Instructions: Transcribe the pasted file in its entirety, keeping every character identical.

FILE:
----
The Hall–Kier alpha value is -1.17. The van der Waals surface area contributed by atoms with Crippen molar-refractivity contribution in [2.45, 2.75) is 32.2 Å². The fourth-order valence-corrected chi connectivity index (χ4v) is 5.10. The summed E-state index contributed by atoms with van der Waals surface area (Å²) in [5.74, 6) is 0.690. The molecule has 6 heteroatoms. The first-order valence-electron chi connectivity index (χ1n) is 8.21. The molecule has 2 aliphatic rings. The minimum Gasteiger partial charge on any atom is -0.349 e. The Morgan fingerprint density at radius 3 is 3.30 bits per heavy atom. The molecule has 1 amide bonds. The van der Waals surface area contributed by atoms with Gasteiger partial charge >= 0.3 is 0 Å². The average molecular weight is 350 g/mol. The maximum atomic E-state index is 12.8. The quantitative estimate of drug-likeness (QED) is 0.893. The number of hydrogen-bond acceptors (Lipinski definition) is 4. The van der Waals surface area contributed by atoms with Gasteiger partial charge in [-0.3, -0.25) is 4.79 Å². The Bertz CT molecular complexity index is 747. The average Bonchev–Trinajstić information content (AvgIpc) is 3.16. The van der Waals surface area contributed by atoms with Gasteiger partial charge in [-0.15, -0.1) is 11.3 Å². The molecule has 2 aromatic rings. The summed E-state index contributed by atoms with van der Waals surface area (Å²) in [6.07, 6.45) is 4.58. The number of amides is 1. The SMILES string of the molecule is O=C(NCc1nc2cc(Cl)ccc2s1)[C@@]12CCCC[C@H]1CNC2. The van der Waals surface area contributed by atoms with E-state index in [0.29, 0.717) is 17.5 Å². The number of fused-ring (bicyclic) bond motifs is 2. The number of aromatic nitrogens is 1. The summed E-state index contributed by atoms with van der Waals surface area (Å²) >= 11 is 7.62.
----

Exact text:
The Hall–Kier alpha value is -1.17. The van der Waals surface area contributed by atoms with Crippen molar-refractivity contribution in [2.45, 2.75) is 32.2 Å². The fourth-order valence-corrected chi connectivity index (χ4v) is 5.10. The summed E-state index contributed by atoms with van der Waals surface area (Å²) in [5.74, 6) is 0.690. The molecule has 6 heteroatoms. The first-order valence-electron chi connectivity index (χ1n) is 8.21. The molecule has 2 aliphatic rings. The minimum Gasteiger partial charge on any atom is -0.349 e. The Morgan fingerprint density at radius 3 is 3.30 bits per heavy atom. The molecule has 1 amide bonds. The van der Waals surface area contributed by atoms with Gasteiger partial charge >= 0.3 is 0 Å². The average molecular weight is 350 g/mol. The maximum atomic E-state index is 12.8. The quantitative estimate of drug-likeness (QED) is 0.893. The number of hydrogen-bond acceptors (Lipinski definition) is 4. The van der Waals surface area contributed by atoms with Gasteiger partial charge in [-0.3, -0.25) is 4.79 Å². The Bertz CT molecular complexity index is 747. The average Bonchev–Trinajstić information content (AvgIpc) is 3.16. The van der Waals surface area contributed by atoms with Gasteiger partial charge in [-0.15, -0.1) is 11.3 Å². The molecule has 2 aromatic rings. The summed E-state index contributed by atoms with van der Waals surface area (Å²) in [6.07, 6.45) is 4.58. The number of amides is 1. The SMILES string of the molecule is O=C(NCc1nc2cc(Cl)ccc2s1)[C@@]12CCCC[C@H]1CNC2. The van der Waals surface area contributed by atoms with E-state index in [0.29, 0.717) is 17.5 Å². The number of fused-ring (bicyclic) bond motifs is 2. The number of aromatic nitrogens is 1. The summed E-state index contributed by atoms with van der Waals surface area (Å²) >= 11 is 7.62.